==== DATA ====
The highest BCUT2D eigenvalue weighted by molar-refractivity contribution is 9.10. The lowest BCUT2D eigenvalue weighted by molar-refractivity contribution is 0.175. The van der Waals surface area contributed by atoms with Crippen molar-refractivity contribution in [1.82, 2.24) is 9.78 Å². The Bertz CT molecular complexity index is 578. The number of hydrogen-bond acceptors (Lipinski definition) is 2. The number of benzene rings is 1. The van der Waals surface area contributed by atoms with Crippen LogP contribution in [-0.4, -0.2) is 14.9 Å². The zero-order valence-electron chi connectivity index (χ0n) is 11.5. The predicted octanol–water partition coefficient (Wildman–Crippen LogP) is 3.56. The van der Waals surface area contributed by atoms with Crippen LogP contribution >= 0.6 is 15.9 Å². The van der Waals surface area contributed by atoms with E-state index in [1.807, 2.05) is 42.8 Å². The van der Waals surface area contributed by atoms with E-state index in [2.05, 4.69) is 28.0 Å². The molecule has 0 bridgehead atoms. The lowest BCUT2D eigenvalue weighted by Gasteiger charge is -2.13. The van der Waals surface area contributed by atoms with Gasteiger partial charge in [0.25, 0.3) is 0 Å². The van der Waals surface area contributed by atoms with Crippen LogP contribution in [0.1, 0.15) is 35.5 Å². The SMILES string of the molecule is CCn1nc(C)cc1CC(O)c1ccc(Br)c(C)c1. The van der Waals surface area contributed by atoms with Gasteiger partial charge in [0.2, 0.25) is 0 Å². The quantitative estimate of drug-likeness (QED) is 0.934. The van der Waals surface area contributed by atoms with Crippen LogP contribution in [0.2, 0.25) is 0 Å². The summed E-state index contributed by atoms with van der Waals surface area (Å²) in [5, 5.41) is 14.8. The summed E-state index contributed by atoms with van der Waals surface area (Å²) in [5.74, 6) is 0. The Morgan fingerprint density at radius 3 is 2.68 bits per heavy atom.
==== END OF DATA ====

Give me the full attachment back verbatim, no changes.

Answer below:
The highest BCUT2D eigenvalue weighted by molar-refractivity contribution is 9.10. The lowest BCUT2D eigenvalue weighted by molar-refractivity contribution is 0.175. The van der Waals surface area contributed by atoms with Crippen molar-refractivity contribution in [1.82, 2.24) is 9.78 Å². The Bertz CT molecular complexity index is 578. The number of hydrogen-bond acceptors (Lipinski definition) is 2. The number of benzene rings is 1. The van der Waals surface area contributed by atoms with Crippen LogP contribution in [-0.4, -0.2) is 14.9 Å². The zero-order valence-electron chi connectivity index (χ0n) is 11.5. The predicted octanol–water partition coefficient (Wildman–Crippen LogP) is 3.56. The van der Waals surface area contributed by atoms with Crippen LogP contribution >= 0.6 is 15.9 Å². The van der Waals surface area contributed by atoms with E-state index in [1.807, 2.05) is 42.8 Å². The van der Waals surface area contributed by atoms with E-state index in [2.05, 4.69) is 28.0 Å². The molecule has 0 bridgehead atoms. The lowest BCUT2D eigenvalue weighted by Gasteiger charge is -2.13. The van der Waals surface area contributed by atoms with Gasteiger partial charge in [0.25, 0.3) is 0 Å². The van der Waals surface area contributed by atoms with Crippen LogP contribution in [0.1, 0.15) is 35.5 Å². The SMILES string of the molecule is CCn1nc(C)cc1CC(O)c1ccc(Br)c(C)c1. The van der Waals surface area contributed by atoms with Gasteiger partial charge in [0.2, 0.25) is 0 Å². The quantitative estimate of drug-likeness (QED) is 0.934. The van der Waals surface area contributed by atoms with Crippen LogP contribution in [0.2, 0.25) is 0 Å². The summed E-state index contributed by atoms with van der Waals surface area (Å²) in [5, 5.41) is 14.8. The summed E-state index contributed by atoms with van der Waals surface area (Å²) in [5.74, 6) is 0. The Morgan fingerprint density at radius 3 is 2.68 bits per heavy atom.